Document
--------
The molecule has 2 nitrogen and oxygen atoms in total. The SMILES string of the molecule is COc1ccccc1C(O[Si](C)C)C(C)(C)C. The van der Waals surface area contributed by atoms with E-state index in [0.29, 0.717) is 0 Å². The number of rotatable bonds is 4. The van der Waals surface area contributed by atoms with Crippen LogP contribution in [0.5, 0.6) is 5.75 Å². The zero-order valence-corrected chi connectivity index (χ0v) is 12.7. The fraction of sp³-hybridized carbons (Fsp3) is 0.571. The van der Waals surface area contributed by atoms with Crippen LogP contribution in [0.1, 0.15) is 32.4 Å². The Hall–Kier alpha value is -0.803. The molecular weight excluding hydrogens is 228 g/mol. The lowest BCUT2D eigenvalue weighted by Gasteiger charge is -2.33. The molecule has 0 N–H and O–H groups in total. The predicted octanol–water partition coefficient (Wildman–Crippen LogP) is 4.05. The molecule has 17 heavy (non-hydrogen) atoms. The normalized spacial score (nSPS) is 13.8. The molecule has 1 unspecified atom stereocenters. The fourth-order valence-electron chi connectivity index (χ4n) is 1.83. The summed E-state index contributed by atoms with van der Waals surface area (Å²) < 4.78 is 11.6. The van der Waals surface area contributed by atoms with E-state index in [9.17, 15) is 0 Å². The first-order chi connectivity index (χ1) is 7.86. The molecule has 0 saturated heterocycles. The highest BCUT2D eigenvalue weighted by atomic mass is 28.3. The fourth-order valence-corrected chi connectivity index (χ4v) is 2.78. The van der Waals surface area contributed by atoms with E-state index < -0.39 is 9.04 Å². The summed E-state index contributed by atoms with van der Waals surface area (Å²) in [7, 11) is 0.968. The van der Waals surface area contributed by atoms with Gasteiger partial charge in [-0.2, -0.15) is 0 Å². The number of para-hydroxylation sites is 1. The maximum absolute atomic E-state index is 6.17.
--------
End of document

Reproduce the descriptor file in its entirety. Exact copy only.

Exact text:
The molecule has 2 nitrogen and oxygen atoms in total. The SMILES string of the molecule is COc1ccccc1C(O[Si](C)C)C(C)(C)C. The van der Waals surface area contributed by atoms with E-state index in [0.29, 0.717) is 0 Å². The number of rotatable bonds is 4. The van der Waals surface area contributed by atoms with Crippen LogP contribution in [0.5, 0.6) is 5.75 Å². The zero-order valence-corrected chi connectivity index (χ0v) is 12.7. The fraction of sp³-hybridized carbons (Fsp3) is 0.571. The van der Waals surface area contributed by atoms with Crippen LogP contribution in [0.1, 0.15) is 32.4 Å². The Hall–Kier alpha value is -0.803. The molecular weight excluding hydrogens is 228 g/mol. The lowest BCUT2D eigenvalue weighted by Gasteiger charge is -2.33. The molecule has 0 N–H and O–H groups in total. The predicted octanol–water partition coefficient (Wildman–Crippen LogP) is 4.05. The molecule has 17 heavy (non-hydrogen) atoms. The normalized spacial score (nSPS) is 13.8. The molecule has 1 unspecified atom stereocenters. The fourth-order valence-electron chi connectivity index (χ4n) is 1.83. The summed E-state index contributed by atoms with van der Waals surface area (Å²) < 4.78 is 11.6. The van der Waals surface area contributed by atoms with E-state index in [9.17, 15) is 0 Å². The first-order chi connectivity index (χ1) is 7.86. The molecule has 0 saturated heterocycles. The highest BCUT2D eigenvalue weighted by atomic mass is 28.3. The fourth-order valence-corrected chi connectivity index (χ4v) is 2.78. The van der Waals surface area contributed by atoms with E-state index < -0.39 is 9.04 Å². The summed E-state index contributed by atoms with van der Waals surface area (Å²) in [7, 11) is 0.968. The van der Waals surface area contributed by atoms with Gasteiger partial charge in [-0.2, -0.15) is 0 Å². The number of para-hydroxylation sites is 1. The maximum absolute atomic E-state index is 6.17.